Music

Briefly maligned, bilingual rappers gain visibility

by Danny Masao Winston

Special To The Japan Times

English words and phrases have been a part of the Japanese MC’s arsenal since hip-hop culture began making inroads here in the early to mid-1980s.

“Bilingual rap,” however, became a more prominent style when seminal rap group Buddha Brand came out in the mid-’90s with lyrics that heavily incorporated American slang.

After spending time in New York, the four-piece made its debut in Japan in 1996 with the single “Ningen Hatsudensho” (“Human Power Plant”). The track’s free-spirited, punchline-heavy lyrics and mellow, jazzy beat made it a bona fide Japanese hip-hop classic. Buddha Brand, whose member Dev Large (aka D.L.) passed away earlier this year, was hugely influential in opening up the domestic scene to more diverse styles.

However, as homegrown hip-hop culture and music continued to prosper throughout the ’90s and 2000s, many of its practitioners sought to find a distinctly Japanese identity. Purists began to shun the excessive use of borrowed foreign words, and rappers who expressed themselves through both Japanese and English were at times seen as inauthentic, labeled gimmicky or brushed off as trying too hard to imitate their American idols.

In an infamous interview published in the August 2004 issue of hip-hop magazine Blast, pioneering rapper K Dub Shine stated, “Anybody who’s doing bilingual rap, anybody who thinks they’re cool because they threw in some English phrases into their lyrics, is lame.” His words sparked a lot of controversy in the scene and major beef with Dev Large — linguistic purists had put the community on notice.

Takuma Kawakami, who raps under the moniker Takuma The Great, admits bilingual rappers have often been put into a box.

“I think until about 10 years ago, bilingual rap was often seen as unorthodox and a novelty,” he says. “Which has always baffled me.”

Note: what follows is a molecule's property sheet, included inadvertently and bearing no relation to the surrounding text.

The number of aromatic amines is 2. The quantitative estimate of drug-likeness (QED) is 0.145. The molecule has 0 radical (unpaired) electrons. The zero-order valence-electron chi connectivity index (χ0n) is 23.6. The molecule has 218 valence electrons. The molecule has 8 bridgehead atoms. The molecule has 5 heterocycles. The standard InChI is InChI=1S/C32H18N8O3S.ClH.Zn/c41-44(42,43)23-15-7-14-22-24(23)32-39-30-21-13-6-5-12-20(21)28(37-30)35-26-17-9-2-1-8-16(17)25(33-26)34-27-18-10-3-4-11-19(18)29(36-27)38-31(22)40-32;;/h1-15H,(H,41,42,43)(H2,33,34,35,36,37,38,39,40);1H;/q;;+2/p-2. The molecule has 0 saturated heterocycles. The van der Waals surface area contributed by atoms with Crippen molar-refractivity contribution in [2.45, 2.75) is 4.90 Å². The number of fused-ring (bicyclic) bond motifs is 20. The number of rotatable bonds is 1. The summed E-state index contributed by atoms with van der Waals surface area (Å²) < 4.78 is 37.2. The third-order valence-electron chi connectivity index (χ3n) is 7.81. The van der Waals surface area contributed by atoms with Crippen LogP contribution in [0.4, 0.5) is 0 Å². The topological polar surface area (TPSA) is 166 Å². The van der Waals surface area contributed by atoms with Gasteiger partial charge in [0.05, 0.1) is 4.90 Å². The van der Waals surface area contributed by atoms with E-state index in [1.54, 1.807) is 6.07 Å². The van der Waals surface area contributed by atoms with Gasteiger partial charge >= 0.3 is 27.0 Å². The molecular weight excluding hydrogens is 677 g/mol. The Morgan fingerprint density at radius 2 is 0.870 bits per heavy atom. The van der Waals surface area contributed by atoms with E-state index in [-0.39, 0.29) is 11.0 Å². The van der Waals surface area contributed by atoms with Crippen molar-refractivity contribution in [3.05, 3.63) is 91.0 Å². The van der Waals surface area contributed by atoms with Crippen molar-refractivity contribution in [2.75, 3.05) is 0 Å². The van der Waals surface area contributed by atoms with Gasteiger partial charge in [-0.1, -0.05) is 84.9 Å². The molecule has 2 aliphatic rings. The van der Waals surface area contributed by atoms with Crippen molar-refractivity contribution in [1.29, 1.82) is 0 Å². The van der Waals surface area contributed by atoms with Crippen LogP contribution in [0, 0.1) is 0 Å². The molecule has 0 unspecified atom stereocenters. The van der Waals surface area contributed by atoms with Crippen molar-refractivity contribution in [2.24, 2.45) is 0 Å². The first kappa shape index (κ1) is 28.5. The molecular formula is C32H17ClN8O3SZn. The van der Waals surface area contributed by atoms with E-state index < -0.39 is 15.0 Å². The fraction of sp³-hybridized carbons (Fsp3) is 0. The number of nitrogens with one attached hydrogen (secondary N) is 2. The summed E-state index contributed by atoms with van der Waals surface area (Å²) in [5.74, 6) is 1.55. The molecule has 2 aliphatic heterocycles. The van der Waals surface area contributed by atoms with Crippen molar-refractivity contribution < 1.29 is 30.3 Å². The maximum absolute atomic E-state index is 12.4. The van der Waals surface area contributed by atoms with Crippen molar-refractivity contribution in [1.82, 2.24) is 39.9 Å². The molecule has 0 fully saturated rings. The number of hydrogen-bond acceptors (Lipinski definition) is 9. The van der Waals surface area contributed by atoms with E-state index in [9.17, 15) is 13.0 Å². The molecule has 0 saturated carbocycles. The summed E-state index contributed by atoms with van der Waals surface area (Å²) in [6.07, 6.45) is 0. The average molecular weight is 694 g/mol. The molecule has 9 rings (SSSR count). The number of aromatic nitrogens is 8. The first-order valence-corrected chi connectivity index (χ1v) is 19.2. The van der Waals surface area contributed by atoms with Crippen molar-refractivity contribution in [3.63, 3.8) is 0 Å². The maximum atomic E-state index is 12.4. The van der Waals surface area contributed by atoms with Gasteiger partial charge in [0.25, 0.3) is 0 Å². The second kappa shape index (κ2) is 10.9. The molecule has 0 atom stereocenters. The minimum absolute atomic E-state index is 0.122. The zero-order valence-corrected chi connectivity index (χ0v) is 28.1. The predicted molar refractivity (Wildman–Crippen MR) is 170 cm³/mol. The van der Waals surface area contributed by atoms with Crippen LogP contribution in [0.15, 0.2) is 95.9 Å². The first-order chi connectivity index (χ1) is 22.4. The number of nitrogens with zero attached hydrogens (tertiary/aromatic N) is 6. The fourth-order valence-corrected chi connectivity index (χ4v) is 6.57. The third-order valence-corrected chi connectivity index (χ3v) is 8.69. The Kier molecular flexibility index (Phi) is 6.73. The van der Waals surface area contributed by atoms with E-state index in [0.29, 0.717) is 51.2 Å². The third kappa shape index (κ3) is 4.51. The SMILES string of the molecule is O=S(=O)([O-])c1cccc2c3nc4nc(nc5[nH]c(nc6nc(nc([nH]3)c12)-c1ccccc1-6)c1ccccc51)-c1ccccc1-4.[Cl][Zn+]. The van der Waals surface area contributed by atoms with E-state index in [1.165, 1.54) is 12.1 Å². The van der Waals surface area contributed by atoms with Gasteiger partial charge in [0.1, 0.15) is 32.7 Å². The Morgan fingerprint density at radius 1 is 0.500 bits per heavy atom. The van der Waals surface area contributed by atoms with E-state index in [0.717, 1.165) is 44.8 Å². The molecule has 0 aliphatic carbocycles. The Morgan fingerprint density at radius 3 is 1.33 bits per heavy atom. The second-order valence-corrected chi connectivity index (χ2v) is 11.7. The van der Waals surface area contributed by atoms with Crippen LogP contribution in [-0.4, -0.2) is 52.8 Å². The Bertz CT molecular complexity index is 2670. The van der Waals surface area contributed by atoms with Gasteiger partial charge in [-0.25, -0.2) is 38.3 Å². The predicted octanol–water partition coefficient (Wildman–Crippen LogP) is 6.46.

The multilingual Japanese-Taiwanese Kawakami is known for his slick delivery, which weaves Japanese and English together into an effortless flow, but his style of rapping didn’t always guarantee him an audience here.

“On one hand there were hard-core Japanese rap fans who praised rappers that defiantly stuck to solely using Japanese, and then on the other hand there were hip-hop heads that strictly listened to American hip-hop,” he says. “There was a huge divide.”

However, it looks like the times are changing yet again.

“It seem like the idea that artists who rap solely in Japanese are hard core or superior, is becoming a thing of the past,” Kawakami says. “Maybe the Internet has something to do with it, but I feel like there is a more diverse, open-minded audience in Japan that listens to all kinds of hip-hop. And there are more bilingual rappers at the forefront of the scene than ever before.”

Just over 10 years ago, at the age of 17, Kawakami decided to head to the United States in order to expand his English vocabulary and fully immerse himself in the culture and dialect of hip-hop’s heartland. But for Kevin Hultman, who raps as OYG, being bicultural was a product of circumstance.

“Being picked on in kindergarten (in Japan) was the primary reason why my parents went through a lot to put me in an international school,” says Hultman, who is of both Japanese and American descent. “I guess it just felt natural to use both languages (to rap) being bilingual from a young age. Plus, there weren’t many people that were doing music like that at the time.”